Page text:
Turning point.

I remember that morning well. A week or so earlier I’d been informed via a random phone call that a group of Nigerians would be monitoring their forthcoming Presidential elections using FrontlineSMS. There had been frantic activity ever since, culminating in press releases and text messages with Bill Thompson, emails with Jon Fildes, and a Skype call with Gareth Mitchell – all journalists connected with the BBC. With the election only a couple of days away, the story had to break now else we’d miss the chance and it would no longer be news.

I woke up early, around 5:30am, and headed straight to my office. I was on a Fellowship at Stanford University at the time, and was living in what I jokingly called my ‘Global HQ’. It was, in fact, a 1973 VW camper van which I parked up on the edge of campus. As a result, it was a very short walk to my desk.

Once I got there I went straight to the BBC website and immediately saw the headline. I remember reading the article over and over, excited, nervous and proud and not yet aware of the implications this breaking story was to have on my future, and that of my work.



As far as turning points go, this was a big one. Almost everything that has happened to me and my work since can be traced back to that 5:30am start. I hate to think where I’d be now without it.

You can grab a PDF of the citizen monitoring report that came out of the process here.

Introducing our first ever free book offer!

As part of our ongoing efforts to inspire innovators-to-be the world over, and in celebration of the impending arrival of Spring (!) we’re offering the Amazon Kindle version of The Rise of the Reluctant Innovator free of charge until the end of March, or with a whopping 40% discount on the paperback edition when ordered through the UK publisher’s website.Despite the tens of billions spent each year in international aid, some of the most promising and exciting social innovations and businesses have come about by chance. Many of the people behind them did not consciously set out to solve anything, but they did. Welcome to the world of the reluctant innovator.

The Rise of the Reluctant Innovator comes with endorsements from the likes of MIT, National Geographic, the BBC and Nobel Peace Prize-winning Archbishop Desmond Tutu, who also provides the Foreword. Shortly after publication it hit top spot in the Development Studies category on Amazon and has received over forty 5-star reviews across all Amazon sites (24 are available on Amazon.com).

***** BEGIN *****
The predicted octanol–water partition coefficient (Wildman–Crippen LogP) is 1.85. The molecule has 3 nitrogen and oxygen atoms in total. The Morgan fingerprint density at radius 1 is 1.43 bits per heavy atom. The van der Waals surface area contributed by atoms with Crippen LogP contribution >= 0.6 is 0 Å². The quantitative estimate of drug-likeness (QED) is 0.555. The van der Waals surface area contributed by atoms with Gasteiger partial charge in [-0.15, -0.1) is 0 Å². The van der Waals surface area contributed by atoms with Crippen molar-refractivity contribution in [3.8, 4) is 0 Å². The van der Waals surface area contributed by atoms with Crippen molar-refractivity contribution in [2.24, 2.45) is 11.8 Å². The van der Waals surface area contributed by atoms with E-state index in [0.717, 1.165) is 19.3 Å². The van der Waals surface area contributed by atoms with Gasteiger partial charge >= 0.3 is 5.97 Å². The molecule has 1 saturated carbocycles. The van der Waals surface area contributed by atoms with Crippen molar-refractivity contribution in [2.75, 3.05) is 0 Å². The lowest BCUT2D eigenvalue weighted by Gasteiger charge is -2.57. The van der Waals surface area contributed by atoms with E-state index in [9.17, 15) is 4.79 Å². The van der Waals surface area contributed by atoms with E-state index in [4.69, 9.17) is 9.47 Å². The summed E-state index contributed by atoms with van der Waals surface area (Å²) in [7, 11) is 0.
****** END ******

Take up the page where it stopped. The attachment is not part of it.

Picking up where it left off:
These offers end on 31st March so be quick! And remember to share on your own social media if you know others who might appreciate the heads-up.

Get the Kindle version for free on Amazon:
https://www.amazon.com/Rise-Reluctant-Innovator-Ken-Banks-ebook/dp/B00MX0ZWW6/

Get the paperback edition with a 40% discount from the publisher:
https://www.nbninternational.com/checkout?isbn1=9781907994180&copies1=1&pub=158&promocode=LPP40BANKS


Happy reading and sharing, and if you feel sufficiently inspired all we ask is that you share a review on Amazon to help raise awareness among other like-minded innovators. Thank you!

Announcing our Four-Part Manifesto for Change

For almost fifteen years kiwanja.net has been home for our hopes, dreams and frustrations on all things technology, social innovation, and international conservation and development. During that time we’ve widely travelled, spoken, published, built, consulted, mentored and despaired. It’s been an incredible journey that started in early 2003 on the fringes of Kruger National Park, and we’ve had plenty of opportunities to see what does and what doesn’t work along the way. Crucially, we’ve stayed small and independent over that time, allowing us to remain honest and challenging when and where we need to be.


Where it all began. Early mobile phone research in Bushbuckridge, South Africa. Photo: Ken Banks

One of our earlier, seminal posts from 2009 – “Time to eat our own dog food?” – challenged the sector to not waste the opportunity that mobile phones gave us, asking: